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Pentagon CIOs slapped over cloud security by auditors days before 3TB of emails exposed

Days before the exposure this week of over three terabytes of military emails owing to misconfigured Azure services, the US Department of Defense (DoD)’s Inspector General had warned Pentagon CIOs that their teams were not properly reviewing documentation designed to ensure military cloud security – and running systems with unmitigated vulnerabilities that put DoD “at an increased risk of successful cyber attacks, system and data breaches, data loss and manipulation, or unauthorized disclosures of mission‑essential or sensitive information.”

(The US Special Operations Command email server was first detected spilling data on February 8, likely due to human error that left it remotely accessible without a password. This went undetected for around two weeks before it was spotted and disclosed by security researcher Anurag Sen, as first reported by TechCrunch. Whilst none of the data viewable was classified, it included significant amounts of background information on security clearance holders. Microsoft and the Pentagon are investigating how this happened and, no doubt, why tools were not in place to automatically detect and alert stakeholders that the server had been left exposed.)

Inspector General warning on Department of Defence cloud security

department of defense cloud security
A screengrab from the OIG "Audit of the DoD’s Compliance with Security Requirements When Using Commercial Cloud Services".

The Office of the Inspector General (OIG) had warned on February 16 that its investigation of five cloud systems across the Air Force, Army, Marine Corps, and Navy found that “three authorized commercial CSOs [cloud service offerings] used by the DoD Components had a combined [redacted] significant unmitigated vulnerabilities.”

The OIG’s report (an "Audit of the DoD’s Compliance with Security Requirements When Using Commercial Cloud Services") also said that IT staff were relying on “FedRAMP and DoD authorization and continuous monitoring processes without reviewing and considering the risks identified by those processes to fully understand the overall cybersecurity posture of the authorized commercial CSOs. Specifically, [procuring staff] did not review the authorized commercial CSOs’ documentation supporting the FedRAMP and DoD authorizations… [and also] did not review documentation supporting the continuous monitoring activities.”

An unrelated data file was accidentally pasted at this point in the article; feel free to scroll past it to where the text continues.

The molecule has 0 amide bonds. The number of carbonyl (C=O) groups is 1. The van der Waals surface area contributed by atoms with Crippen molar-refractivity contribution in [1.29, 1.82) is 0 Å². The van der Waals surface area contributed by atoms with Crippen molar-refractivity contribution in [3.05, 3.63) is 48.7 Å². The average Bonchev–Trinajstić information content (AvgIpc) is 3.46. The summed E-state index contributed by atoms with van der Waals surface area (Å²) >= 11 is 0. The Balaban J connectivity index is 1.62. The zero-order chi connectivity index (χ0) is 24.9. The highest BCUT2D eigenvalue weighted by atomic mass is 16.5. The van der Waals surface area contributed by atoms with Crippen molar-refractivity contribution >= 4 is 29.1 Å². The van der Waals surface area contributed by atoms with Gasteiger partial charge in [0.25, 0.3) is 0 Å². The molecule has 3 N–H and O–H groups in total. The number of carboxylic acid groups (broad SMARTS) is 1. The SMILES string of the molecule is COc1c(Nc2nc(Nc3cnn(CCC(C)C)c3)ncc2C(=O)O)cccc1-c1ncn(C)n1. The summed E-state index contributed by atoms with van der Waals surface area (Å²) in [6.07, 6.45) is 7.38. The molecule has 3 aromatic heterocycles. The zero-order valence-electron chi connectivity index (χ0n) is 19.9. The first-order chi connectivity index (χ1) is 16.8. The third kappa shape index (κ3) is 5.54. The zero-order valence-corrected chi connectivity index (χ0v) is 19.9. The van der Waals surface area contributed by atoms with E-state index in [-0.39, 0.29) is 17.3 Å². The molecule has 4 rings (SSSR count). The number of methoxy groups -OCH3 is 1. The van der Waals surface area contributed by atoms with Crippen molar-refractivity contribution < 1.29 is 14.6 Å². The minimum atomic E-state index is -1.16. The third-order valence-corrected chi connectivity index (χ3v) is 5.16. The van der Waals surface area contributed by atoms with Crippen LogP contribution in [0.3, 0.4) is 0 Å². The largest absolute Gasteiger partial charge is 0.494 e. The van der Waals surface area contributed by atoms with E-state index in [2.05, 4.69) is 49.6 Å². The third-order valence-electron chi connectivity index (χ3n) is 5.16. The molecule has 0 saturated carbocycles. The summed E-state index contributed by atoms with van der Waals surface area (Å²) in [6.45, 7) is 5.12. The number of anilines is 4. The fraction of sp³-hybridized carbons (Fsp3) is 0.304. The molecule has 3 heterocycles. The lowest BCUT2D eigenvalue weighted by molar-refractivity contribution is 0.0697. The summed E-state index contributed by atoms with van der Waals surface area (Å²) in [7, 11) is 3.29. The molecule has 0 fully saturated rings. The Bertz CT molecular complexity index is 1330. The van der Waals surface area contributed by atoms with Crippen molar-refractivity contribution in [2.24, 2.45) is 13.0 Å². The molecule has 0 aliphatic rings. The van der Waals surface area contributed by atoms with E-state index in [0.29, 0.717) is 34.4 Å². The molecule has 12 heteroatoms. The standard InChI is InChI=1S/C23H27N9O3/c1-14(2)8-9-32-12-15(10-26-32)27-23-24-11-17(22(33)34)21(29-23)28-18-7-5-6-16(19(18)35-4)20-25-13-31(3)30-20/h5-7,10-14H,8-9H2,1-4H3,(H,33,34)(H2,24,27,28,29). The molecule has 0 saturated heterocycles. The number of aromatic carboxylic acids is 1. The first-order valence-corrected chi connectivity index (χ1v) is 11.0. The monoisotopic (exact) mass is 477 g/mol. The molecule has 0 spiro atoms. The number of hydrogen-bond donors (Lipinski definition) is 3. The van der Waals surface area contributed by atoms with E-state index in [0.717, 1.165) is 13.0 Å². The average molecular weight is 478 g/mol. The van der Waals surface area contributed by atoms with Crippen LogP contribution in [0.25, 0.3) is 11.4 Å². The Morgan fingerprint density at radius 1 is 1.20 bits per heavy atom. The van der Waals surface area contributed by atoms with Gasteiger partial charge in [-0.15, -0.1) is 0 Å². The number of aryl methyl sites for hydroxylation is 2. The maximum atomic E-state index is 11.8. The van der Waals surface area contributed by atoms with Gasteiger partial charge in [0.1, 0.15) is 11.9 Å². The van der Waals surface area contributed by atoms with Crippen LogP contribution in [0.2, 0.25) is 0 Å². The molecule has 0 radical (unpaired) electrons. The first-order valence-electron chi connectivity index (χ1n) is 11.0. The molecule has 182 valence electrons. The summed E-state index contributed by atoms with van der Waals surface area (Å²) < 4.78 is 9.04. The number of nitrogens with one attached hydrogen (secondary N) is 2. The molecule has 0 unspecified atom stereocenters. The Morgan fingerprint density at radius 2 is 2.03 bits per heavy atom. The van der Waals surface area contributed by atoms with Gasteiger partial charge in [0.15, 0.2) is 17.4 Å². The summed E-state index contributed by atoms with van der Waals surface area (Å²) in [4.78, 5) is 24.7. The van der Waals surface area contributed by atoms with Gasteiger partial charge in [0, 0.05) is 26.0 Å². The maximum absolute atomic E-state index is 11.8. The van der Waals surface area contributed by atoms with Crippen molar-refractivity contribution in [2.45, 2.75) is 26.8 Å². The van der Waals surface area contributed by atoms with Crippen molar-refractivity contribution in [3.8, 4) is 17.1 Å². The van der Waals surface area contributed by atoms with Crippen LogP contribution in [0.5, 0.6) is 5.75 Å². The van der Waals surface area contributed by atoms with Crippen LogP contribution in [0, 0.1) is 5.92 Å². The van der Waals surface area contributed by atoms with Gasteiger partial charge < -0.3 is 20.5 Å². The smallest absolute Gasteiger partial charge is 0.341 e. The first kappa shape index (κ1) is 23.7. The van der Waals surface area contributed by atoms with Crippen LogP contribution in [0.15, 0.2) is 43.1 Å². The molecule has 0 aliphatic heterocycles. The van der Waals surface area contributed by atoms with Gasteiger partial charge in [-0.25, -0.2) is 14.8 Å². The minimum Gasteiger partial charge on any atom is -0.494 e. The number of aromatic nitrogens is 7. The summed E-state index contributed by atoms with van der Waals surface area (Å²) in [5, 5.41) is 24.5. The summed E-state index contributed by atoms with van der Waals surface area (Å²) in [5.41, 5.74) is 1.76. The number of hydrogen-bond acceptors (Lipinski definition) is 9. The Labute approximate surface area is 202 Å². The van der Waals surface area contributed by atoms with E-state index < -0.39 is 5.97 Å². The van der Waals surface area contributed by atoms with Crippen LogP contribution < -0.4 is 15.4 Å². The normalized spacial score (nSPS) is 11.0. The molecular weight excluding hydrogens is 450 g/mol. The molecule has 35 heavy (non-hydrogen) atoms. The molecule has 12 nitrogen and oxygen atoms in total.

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Some of the assertions in the February 16 report by the Inspector General have been bitterly contested by defence CIOs. The report had warned not just of unpatched systems (heavy redactions mean the precise vulnerabilities were not divulged) but also blasted defence staff responsible for cloud contracts for not reviewing “required documentation to consider the authorized commercial... risks [because they believed that] FedRAMP and DoD authorization process was sufficient to mitigate risks…” (FedRAMP is a US government-wide programme that provides a standardised approach to security assessment, authorisation, and continuous monitoring for cloud products and services. The report suggests, in short, that staff had assumed FedRAMP approvals meant they did not need to do a great deal more to ensure their cloud use was secure.)